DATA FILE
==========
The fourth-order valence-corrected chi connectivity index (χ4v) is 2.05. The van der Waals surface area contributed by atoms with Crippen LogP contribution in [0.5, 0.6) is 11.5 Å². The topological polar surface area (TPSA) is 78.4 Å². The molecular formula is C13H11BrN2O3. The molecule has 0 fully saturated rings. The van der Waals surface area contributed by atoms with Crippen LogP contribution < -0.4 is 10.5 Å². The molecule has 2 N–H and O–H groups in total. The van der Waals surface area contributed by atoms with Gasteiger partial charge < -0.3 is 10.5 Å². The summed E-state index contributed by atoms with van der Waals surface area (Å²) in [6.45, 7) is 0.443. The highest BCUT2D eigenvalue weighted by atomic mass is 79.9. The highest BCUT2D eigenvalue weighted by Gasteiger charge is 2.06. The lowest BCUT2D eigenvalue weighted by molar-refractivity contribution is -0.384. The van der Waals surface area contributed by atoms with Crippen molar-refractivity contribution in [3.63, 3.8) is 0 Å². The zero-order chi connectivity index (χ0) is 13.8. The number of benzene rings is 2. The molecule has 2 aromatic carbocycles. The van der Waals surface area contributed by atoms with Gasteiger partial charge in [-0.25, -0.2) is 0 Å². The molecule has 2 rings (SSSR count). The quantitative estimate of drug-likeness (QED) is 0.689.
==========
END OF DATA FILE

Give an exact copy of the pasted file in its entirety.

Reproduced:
The fourth-order valence-corrected chi connectivity index (χ4v) is 2.05. The van der Waals surface area contributed by atoms with Crippen LogP contribution in [0.5, 0.6) is 11.5 Å². The topological polar surface area (TPSA) is 78.4 Å². The molecular formula is C13H11BrN2O3. The molecule has 0 fully saturated rings. The van der Waals surface area contributed by atoms with Crippen LogP contribution < -0.4 is 10.5 Å². The molecule has 2 N–H and O–H groups in total. The van der Waals surface area contributed by atoms with Gasteiger partial charge < -0.3 is 10.5 Å². The summed E-state index contributed by atoms with van der Waals surface area (Å²) in [6.45, 7) is 0.443. The highest BCUT2D eigenvalue weighted by atomic mass is 79.9. The highest BCUT2D eigenvalue weighted by Gasteiger charge is 2.06. The lowest BCUT2D eigenvalue weighted by molar-refractivity contribution is -0.384. The van der Waals surface area contributed by atoms with Crippen molar-refractivity contribution in [3.63, 3.8) is 0 Å². The zero-order chi connectivity index (χ0) is 13.8. The number of benzene rings is 2. The molecule has 2 aromatic carbocycles. The van der Waals surface area contributed by atoms with Gasteiger partial charge in [-0.25, -0.2) is 0 Å². The molecule has 2 rings (SSSR count). The quantitative estimate of drug-likeness (QED) is 0.689.